General (ret.) Klaus Naumann: "The Gap between NATO Missions and Means is growing as we speak."
Dieter Farwick: Why do NATO and the 26 NATO member states need a new or modified comprehensive Grand Strategy?
Klaus Naumann: The present NATO Strategic Concept was adopted in 1999, but since then the world has changed dramatically. NATO was at that time a regional alliance that concentrated on the reactive defense of the Treaty Area. Reaction no longer suffices; prevention of crises and armed conflict and war is today’s task.
Moreover, NATO agreed at Prague in 2002 that it will act where necessary and it thus abandoned the restriction of acting in the Treaty Area only. Finally, the lessons learned since 9/11 suggests that none of today’s conflicts can be mastered by military means alone, but NATO disposes of military means only. Therefore, our future strategy must include means other than military ones.
Dieter Farwick: What are the essentials of this coherent Grand Strategy?
Klaus Naumann: Our concept is global in its outlook; it is no longer regional like the current NATO Strategic Concept or the European Strategic Study. It seeks to prevent the concept and is proactive and no longer reactive. It applies escalation and de-escalation in the most flexible way. It avails itself of all instruments of politics and power – soft and hard – and its point of departure is that there will be no conflict that can be solved by military means alone. It is a strategy for alliances that uses a modular approach by integrating the capabilities of different international organizations as well as countries that are not members of any alliance. Furthermore, it requires a sustained commitment until the pre-determined objective is achieved. This concept is generic but could be used best by a truly transformed NATO.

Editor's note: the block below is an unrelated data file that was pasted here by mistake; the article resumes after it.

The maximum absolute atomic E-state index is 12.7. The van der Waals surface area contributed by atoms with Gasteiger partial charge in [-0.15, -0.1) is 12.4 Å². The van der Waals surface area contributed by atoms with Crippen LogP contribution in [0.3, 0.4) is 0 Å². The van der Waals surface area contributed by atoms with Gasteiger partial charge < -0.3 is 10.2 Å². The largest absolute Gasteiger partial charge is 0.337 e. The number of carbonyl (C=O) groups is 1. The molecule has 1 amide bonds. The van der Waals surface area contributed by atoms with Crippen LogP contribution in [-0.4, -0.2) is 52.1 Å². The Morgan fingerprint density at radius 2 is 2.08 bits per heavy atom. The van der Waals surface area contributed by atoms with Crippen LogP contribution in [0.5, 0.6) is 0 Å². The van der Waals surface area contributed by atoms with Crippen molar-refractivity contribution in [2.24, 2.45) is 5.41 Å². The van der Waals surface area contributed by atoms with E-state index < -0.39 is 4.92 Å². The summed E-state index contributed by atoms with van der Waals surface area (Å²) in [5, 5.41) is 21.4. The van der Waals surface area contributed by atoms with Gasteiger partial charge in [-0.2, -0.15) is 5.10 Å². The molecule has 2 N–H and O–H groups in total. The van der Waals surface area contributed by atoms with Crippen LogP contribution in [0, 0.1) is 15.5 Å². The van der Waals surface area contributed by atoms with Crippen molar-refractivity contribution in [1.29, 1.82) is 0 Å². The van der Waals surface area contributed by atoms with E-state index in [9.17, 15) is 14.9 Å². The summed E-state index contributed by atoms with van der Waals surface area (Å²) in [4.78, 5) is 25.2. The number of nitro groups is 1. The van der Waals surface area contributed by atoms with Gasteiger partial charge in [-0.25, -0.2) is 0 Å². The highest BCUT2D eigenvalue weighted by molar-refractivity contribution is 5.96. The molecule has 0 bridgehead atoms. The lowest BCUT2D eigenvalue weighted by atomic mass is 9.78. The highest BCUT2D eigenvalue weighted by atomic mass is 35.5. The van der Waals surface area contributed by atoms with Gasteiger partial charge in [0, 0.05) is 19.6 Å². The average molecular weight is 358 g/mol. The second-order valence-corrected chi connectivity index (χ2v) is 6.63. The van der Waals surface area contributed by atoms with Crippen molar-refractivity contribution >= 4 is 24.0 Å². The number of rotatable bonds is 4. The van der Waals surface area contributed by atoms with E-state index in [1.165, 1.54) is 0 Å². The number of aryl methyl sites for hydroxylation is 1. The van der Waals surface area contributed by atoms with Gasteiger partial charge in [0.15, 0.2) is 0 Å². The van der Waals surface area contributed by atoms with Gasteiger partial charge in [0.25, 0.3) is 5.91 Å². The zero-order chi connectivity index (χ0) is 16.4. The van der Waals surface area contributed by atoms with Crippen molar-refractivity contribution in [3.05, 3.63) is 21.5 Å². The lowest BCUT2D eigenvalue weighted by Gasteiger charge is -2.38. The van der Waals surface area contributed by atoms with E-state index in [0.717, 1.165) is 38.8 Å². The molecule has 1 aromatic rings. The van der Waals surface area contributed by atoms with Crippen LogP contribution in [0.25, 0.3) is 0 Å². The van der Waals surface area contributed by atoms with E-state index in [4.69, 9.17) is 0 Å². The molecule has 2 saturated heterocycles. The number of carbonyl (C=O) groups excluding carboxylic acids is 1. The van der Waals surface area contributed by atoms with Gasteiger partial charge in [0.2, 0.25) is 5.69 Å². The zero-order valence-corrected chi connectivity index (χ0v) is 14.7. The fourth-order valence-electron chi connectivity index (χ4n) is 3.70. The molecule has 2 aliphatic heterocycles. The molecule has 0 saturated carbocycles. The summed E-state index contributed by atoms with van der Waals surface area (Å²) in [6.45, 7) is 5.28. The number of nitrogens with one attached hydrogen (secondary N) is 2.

Dieter Farwick: Why does the study stress the significance of an improved cooperation between NATO, the UN and the EU?
Klaus Naumann: As stated in the first question, military means no longer suffice. NATO must therefore find ways to avail itself of the instruments and resources other international organizations have at their disposal. To this end, cooperation between NATO and the EU in particular has to be improved. The UN will continue to play an important role since it is the body that can legalize inventions, be they non-military or military and in all cases that are not self-defense.
Dieter Farwick: How do you want to convince NATO member states’ governments – especially the Europeans - to improve their awareness of the current and future challenges and to improve their political resolve to implement your recommendations?
Klaus Naumann: This is the key issue and we do not have any illusion or high-flying expectations at all. On the other hand, a NATO that enlarges and enlarges without having the capabilities to meet the obligations to defend an enlarged treaty area runs the risk of becoming a hollow alliance. In addition, NATO is facing a real challenge in Afghanistan, where self-imposed restrictions deprive NATO of a possible success.
Moreover, the gap between missions and means is growing as we speak. We do not want to be prescriptive, but we saw it as our duty to speak up and to call for change since we are firmly convinced that there is no better answer to the challenges of our times than a vibrant and strong transatlantic alliance. We sincerely hope that our political leaders will note that there is an urgent need of acting and that they are aware of the first and foremost obligation: To do all they can to protect their nations’ citizens in the best possible way.